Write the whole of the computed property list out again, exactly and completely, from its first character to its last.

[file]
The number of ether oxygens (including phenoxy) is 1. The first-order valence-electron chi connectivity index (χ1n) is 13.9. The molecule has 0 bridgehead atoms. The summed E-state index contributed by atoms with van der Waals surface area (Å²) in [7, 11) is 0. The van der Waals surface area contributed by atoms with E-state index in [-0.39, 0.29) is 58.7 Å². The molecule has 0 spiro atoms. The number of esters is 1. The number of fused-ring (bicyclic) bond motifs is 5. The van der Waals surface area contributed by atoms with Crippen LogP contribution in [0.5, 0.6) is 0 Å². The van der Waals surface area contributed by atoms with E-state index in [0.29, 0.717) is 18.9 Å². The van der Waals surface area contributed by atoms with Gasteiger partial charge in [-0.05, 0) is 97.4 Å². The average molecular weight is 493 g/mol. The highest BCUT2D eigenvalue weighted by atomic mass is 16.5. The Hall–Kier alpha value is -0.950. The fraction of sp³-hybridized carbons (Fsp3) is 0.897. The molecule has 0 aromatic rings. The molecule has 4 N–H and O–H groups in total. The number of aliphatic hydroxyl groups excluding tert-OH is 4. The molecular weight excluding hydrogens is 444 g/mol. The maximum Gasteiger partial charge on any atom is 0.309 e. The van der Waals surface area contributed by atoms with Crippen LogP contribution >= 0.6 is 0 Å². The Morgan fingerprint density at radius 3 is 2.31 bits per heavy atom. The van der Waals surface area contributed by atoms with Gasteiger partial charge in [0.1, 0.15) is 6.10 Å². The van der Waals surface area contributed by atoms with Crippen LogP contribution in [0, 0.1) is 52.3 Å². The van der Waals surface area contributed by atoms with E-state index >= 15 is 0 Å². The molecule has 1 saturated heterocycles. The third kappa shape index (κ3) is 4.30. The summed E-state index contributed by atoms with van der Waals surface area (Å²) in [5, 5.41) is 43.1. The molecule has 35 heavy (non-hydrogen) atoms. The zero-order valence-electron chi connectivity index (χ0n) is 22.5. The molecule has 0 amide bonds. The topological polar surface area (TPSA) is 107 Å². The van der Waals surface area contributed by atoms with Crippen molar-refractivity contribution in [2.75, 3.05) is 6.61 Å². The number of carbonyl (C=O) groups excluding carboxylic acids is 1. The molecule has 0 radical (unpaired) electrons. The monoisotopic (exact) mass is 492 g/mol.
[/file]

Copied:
The number of ether oxygens (including phenoxy) is 1. The first-order valence-electron chi connectivity index (χ1n) is 13.9. The molecule has 0 bridgehead atoms. The summed E-state index contributed by atoms with van der Waals surface area (Å²) in [7, 11) is 0. The van der Waals surface area contributed by atoms with E-state index in [-0.39, 0.29) is 58.7 Å². The molecule has 0 spiro atoms. The number of esters is 1. The number of fused-ring (bicyclic) bond motifs is 5. The van der Waals surface area contributed by atoms with Crippen LogP contribution in [0.5, 0.6) is 0 Å². The van der Waals surface area contributed by atoms with E-state index in [0.29, 0.717) is 18.9 Å². The van der Waals surface area contributed by atoms with Gasteiger partial charge in [-0.05, 0) is 97.4 Å². The average molecular weight is 493 g/mol. The highest BCUT2D eigenvalue weighted by atomic mass is 16.5. The Hall–Kier alpha value is -0.950. The fraction of sp³-hybridized carbons (Fsp3) is 0.897. The molecule has 0 aromatic rings. The molecule has 4 N–H and O–H groups in total. The number of aliphatic hydroxyl groups excluding tert-OH is 4. The molecular weight excluding hydrogens is 444 g/mol. The maximum Gasteiger partial charge on any atom is 0.309 e. The van der Waals surface area contributed by atoms with Crippen LogP contribution >= 0.6 is 0 Å². The Morgan fingerprint density at radius 3 is 2.31 bits per heavy atom. The van der Waals surface area contributed by atoms with Gasteiger partial charge in [0.1, 0.15) is 6.10 Å². The van der Waals surface area contributed by atoms with Crippen LogP contribution in [0, 0.1) is 52.3 Å². The van der Waals surface area contributed by atoms with E-state index >= 15 is 0 Å². The molecule has 1 saturated heterocycles. The third kappa shape index (κ3) is 4.30. The summed E-state index contributed by atoms with van der Waals surface area (Å²) in [5, 5.41) is 43.1. The molecule has 35 heavy (non-hydrogen) atoms. The zero-order valence-electron chi connectivity index (χ0n) is 22.5. The molecule has 0 amide bonds. The topological polar surface area (TPSA) is 107 Å². The van der Waals surface area contributed by atoms with Crippen molar-refractivity contribution in [2.75, 3.05) is 6.61 Å². The number of carbonyl (C=O) groups excluding carboxylic acids is 1. The molecule has 0 radical (unpaired) electrons. The monoisotopic (exact) mass is 492 g/mol.